Jon Campbell (Former Employee)
Science and Products
As droughts rage and aquifers dwindle, people may wonder: Is there enough water to meet all our needs? Landsat satellites are helping to answer that question.
Striking patterns, colors, and shapes emerge from nature
The U.S. Geological Survey and the European Space Agency (ESA) have established an innovative partnership to enable USGS storage and redistribution of Earth observation data acquired by Copernicus program satellites.
Using statistically modeled maps drawn from satellite data and other sources, U.S. Geological Survey scientists have projected that the near-surface permafrost that presently underlies 38 percent of boreal and arctic Alaska would be reduced by 16 to 24 percent by the end of the 21st century under widely accepted climate scenarios.
Citizen science — scientific work undertaken by members of the general public, usually in collaboration with scientific institutions — is a grassroots approach to natural science. It educates and engages the public by encouraging ordinary citizens to use their interests and their talents in tackling a wide range of real-world problems.
The U.S. Geological Survey salutes the European Space Agency (ESA) on the successful June 23 launch of its Sentinel-2A satellite, the second satellite to be launched in Europe’s Copernicus environment monitoring program.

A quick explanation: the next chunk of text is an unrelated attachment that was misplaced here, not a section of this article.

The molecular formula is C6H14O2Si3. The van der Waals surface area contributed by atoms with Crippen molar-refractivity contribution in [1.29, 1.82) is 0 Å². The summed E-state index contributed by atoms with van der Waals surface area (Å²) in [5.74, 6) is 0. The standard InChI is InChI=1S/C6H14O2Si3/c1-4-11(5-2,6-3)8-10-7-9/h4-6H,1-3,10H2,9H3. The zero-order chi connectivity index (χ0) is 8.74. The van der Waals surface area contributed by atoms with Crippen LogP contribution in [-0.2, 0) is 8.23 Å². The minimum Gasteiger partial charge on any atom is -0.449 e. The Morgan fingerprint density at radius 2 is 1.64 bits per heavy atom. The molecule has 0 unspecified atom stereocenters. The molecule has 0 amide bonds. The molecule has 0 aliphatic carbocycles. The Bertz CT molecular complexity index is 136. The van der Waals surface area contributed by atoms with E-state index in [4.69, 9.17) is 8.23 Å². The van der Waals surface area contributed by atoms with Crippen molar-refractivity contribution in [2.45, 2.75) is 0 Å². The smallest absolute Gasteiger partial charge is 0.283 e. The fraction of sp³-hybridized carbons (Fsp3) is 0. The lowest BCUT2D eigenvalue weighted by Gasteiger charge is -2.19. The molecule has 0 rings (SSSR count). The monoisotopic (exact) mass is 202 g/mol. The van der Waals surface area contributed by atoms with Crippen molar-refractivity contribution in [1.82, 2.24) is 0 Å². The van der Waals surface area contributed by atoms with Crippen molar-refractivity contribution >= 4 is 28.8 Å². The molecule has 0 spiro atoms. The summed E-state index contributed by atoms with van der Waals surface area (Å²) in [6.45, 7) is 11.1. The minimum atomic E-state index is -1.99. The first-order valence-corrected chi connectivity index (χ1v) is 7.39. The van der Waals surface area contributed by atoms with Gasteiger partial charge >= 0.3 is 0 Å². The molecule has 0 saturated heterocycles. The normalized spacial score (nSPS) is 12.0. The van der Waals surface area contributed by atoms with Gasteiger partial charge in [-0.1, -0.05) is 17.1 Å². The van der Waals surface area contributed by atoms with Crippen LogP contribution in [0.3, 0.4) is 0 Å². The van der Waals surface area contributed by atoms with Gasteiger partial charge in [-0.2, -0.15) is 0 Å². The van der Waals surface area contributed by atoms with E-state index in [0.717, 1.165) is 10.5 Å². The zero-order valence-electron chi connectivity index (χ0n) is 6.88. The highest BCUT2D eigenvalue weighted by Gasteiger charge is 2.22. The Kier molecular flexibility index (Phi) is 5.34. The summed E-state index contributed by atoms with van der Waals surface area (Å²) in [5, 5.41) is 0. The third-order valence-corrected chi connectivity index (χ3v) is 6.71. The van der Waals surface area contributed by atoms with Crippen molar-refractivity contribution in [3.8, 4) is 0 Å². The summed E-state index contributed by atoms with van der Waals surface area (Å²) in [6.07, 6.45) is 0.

On June 18, 2015 in Canberra, Australia, the U.S. Geological Survey and Geoscience Australia signed a comprehensive new partnership to maximize land remote sensing operations and data that can help to address issues of national and international significance.
Landsat satellite data have been produced, archived, and distributed by the U.S. Geological Survey since 1972. Data users in many different fields depend on this basic Earth observation information to conduct broad investigations of historical land surface change that cross large regions of the globe and span many years.
Although record low precipitation has been the main driver of one of the worst droughts in California history, abnormally high temperatures have also played an important role in amplifying its adverse effects, according to a recent study by the U.S. Geological Survey and university partners.
Improved global topographic (elevation) data are now publicly available for most of Asia (India, China, southern Siberia, Japan, Indonesia), Oceania (Australia, New Zealand), and western Pacific Islands. See diagram below for geographic coverage.
A pioneer in mapping global land cover change and the team behind the United States’ most advanced land surface mapping satellite have both been honored with the 2014 William T. Pecora Award for achievement in Earth remote sensing.